The need to reduce anthropogenic emissions such as carbon emissions can be obtained through a mix of policies, which include incentives to modify behavior and investment in research and development of cleaner technologies. The efficient policy is a uniform global price for carbon, as well as uniform prices for other environmental amenities such as land. The efficient policy can be implemented using carbon tax, and subsidizing carbon sequestration and storage. Alternatively, under certain conditions an efficient outcome can be achieved using tradable permits. Yet another option might be to levy a tax on fuel consumption, introduce land use management practices, and price other observable activities based on the calculation of their greenhouse gas emissions. This system should be complemented with increase spending on research and development for clean technologies, as well as research and monitoring activities to better assess the evolution of greenhouse gases and their implications.
However, the difficulty of estimating the marginal cost of the pollution externality usually prevents the application of an efficient solution, and regulators resort to a second best alternative to pursue cost-effective policies whereby a country or a global community aims to achieve a predetermined pollution reduction target at the lowest cost. Cost effective polices impose a uniform tax on greenhouse gases, that may be implemented through carbon taxation or a cap and trade schemes. However, policy instruments are chosen to meet multiple objectives (not only efficiency), and their selection is affected by political economic considerations. Thus, the objective of environmental regulation of climate change may simply be to limit the increase in average temperature or the amount of carbon emitted to the air.
Pollution problems usually are contained within countries, and governments establish policies such as taxes, property rights, and standards to regulate them. When, however, externalities are transnational or global, as is the case of greenhouse gases, a governess structure to establish and enforce policies is needed. That is the reason for international agreements or international conventions that establish mechanisms for sharing responsibilities for pollution reduction and coordinating policy among countries. Although a ton of carbon is a ton of carbon and so the price of carbon should not vary widely among emitter, one cannot simply disregard any distributional effects that may prevent countries from joining an international agreement on the environment and adhering to their commitment in the future. Differences in GDP, energy sector infrastructure, and growth prospective among nations affect their perspective and preferences on greenhouse gas management, resulting in further difficulties in reaching an international agreement on the environment.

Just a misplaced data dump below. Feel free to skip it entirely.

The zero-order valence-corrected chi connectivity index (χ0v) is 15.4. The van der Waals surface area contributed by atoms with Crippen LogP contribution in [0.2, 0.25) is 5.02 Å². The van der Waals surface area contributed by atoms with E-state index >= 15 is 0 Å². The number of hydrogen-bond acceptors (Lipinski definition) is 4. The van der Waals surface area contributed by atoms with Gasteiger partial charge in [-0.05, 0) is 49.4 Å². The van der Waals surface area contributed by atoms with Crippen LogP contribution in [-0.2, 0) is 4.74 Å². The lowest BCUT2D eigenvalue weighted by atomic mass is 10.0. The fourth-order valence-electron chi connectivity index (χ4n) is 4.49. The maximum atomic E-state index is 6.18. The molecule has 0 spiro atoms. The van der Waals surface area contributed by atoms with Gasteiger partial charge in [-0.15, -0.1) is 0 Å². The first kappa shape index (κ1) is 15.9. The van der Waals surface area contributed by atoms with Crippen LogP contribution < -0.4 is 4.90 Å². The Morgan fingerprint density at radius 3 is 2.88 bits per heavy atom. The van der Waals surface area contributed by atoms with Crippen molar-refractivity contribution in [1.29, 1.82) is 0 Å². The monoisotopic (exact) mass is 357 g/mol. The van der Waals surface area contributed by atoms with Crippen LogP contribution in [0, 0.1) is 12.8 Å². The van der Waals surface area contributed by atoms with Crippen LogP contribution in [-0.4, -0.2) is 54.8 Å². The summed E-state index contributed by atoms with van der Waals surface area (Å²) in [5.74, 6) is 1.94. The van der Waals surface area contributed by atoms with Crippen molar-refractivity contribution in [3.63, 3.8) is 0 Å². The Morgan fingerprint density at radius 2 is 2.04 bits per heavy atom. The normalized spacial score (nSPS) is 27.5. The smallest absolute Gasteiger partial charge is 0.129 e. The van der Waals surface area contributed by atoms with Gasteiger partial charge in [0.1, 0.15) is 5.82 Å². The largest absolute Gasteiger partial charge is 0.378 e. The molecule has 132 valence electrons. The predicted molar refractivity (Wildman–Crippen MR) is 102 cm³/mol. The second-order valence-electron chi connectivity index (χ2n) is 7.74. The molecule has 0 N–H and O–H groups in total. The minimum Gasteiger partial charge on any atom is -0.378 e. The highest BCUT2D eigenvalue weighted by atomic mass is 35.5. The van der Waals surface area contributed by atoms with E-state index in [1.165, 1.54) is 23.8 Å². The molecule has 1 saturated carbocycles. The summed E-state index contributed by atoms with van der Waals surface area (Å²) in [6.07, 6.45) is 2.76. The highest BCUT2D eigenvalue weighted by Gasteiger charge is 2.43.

Differences among countries, in terms of endowments and technologies, can be addressed by employing a compensating mechanism. With respect to tradable permits, a compensation mechanism may include grandfathering rights and allocation of permits. Another compensation mechanism that should be further considered, especially with regards to land management and land pricing practices, are payment for environmental services. This is a mechanism to improve provision of indirect environmental services, in which those who provide the environmental service get paid (landowners are paid not to cut down the tropical forest and produce soybeans), while those who benefit from environmental services pay for their provision. Payment for environmental services can be used to prevent deforestation in tropical forests, and induce carbon sequestration in developing countries. Compensation can also be obtained by linking environmental agreement with trade agreements, although the cost will probably be less trade.